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Friday, 1 September, 2000, 16:37 GMT 17:37 UK
Questions over Concorde runway
Crash site
The plane crashed less than two minutes after take-off
French investigators have said that an inspection of the runway used by the Concorde that crashed near Paris in July had been postponed because of a fire drill.

Tyre and metal strip
The BEA released photos of the burst tyre and the metal strip supposedly behind the gash
A preliminary report on the crash in which 113 people died, said that a metal strip found on the runway could have gashed one of the plane's tyres. This may have set off the catastrophic chain of events that led the plane to come down in a ball of flames shortly after take-off.

However officials from the French Air Accident Investigation Bureau (BEA) said the delay in the runway inspection did not necessarily have a bearing on the presence of the 43cm (17 inch) metal strip.

The New York-bound Concorde plunged into a hotel less than two minutes after taking off from Charles de Gaulle airport on 25 July, killing all 109 people on board and four people on the ground.

'Nothing abnormal'

At a news conference to present the preliminary report, BEA director Paul Arslanian said airport employees routinely inspected the runway three times per day.

Paul Arslanian
Paul Arslanian said the metal strip resembled an aviation part
On the day the Concorde crashed, the runway was inspected at 0430 (0230 GMT), and a partial inspection carried out at 1430 because a plane was believed to have collided with a bird.

A second full inspection at 1500 was postponed because of a fire practice which started at 1435. The Concorde took off at 1643.

The report shows, therefore, that the runway was not fully inspected for more than 12 hours before the doomed plane took off.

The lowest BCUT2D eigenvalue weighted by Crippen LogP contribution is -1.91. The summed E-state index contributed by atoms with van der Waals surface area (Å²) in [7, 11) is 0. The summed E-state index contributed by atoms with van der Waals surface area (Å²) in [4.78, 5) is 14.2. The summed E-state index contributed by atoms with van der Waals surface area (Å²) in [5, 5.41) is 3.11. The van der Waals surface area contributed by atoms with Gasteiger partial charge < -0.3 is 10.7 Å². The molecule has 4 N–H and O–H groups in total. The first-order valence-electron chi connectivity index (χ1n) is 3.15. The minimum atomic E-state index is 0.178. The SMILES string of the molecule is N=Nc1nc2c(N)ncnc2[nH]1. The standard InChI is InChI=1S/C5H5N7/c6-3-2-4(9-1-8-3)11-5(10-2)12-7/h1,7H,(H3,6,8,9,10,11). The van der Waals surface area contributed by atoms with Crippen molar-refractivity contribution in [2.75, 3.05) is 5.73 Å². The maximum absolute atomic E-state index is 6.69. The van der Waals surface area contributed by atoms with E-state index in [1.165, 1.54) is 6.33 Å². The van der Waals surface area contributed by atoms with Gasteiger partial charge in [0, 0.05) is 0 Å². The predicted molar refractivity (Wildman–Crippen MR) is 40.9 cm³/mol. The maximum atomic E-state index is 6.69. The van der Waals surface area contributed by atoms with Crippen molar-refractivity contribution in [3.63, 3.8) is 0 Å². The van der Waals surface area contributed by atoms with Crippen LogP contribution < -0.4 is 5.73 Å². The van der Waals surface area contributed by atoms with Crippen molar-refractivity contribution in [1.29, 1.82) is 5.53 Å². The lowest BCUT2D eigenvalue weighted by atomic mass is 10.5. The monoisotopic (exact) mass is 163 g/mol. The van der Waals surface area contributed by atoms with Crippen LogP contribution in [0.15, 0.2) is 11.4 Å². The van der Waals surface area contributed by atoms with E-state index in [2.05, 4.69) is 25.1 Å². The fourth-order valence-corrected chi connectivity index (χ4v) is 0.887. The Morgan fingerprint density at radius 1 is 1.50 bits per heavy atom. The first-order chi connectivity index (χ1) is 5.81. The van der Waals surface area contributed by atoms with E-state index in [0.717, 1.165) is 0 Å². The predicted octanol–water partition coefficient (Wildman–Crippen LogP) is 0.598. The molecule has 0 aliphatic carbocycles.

However airport authority spokesman Didier Hamon said it was usual for Charles de Gaulle airport to carry out its three inspections a day at "relatively flexible" times.

"If anything wrong would have existed, it would have been noticed immediately," he said.

"We do believe that everything was done that day as it is normal to do. On that day, nothing abnormal, nothing exceptional was reported to the airport authority."


Mr Arslanian cautioned against drawing hasty conclusions.

"We need to understand what was done during the fire drill," he said.

Laying flowers
Relatives of the dead have visited the crash site
The BEA director said the metal strip thought to have burst one of the plane's tyres looked "very like an aviation part", although investigators had yet to establish how it had ended up on the runway.

Chris Yates, security editor for Jane's Aviation, said an airport such as Charles de Gaulle would be required to check for runway debris several times a day.

He said: "The French BEA's admittance that these basic safety procedures were not adhered to may have contributed to the crash."

The BEA's preliminary report into the fatal crash, released on Thursday night, stresses that it was the destruction of a forward tyre on the plane's left landing gear - probably torn by the metal strip - that set of a chain of events that brought the plane down.

British and French air safety authorities suspended the plane's airworthiness certificates in August.

The two nations have said the 12 remaining Concordes will remain grounded until the risk stemming from tyre blowouts is addressed.

Crew unaware

Too late... no time

Pilot Christian Marty
The report also contained a chilling transcript of the conversation in the plane's cockpit, which shows the crew were unaware of the engine fire which was to bring the plane down until alerted by the control tower.

The jet tried to gain speed for an emergency landing, but pilot Christian Marty was heard to say: "Too late... no time."

As the crew apparently tried to steer the plane towards the nearby Le Bourget airport, the final words from the plane came from the co-pilot: "Negative, we're trying Le Bourg...".

Communication between the control tower and the plane was then lost.

At 1645, the control tower announced: "The Concorde has crashed near Le Bourget..."

A minute later it issued this general message: "For all planes listening, I'll get back to you in a minute. We're going to pull ourselves together and restart take-offs."

The BBC's Jeremy Cooke
"Investigators are cautious about drawing conclusions"
The BBC's David Chazan
"There were few new facts to disclose"
David Learmount of Flight International
"Concorde's future is going to rest entirely on the shoulders of the airlines"
Aviation expert, Robert Hewson
This is the second time that concorde's tyres have exploded
The Concorde Crash

Return to the skies?

The investigation

The crash





See also:

01 Sep 00 | Europe
18 Aug 00 | Europe
16 Aug 00 | Business
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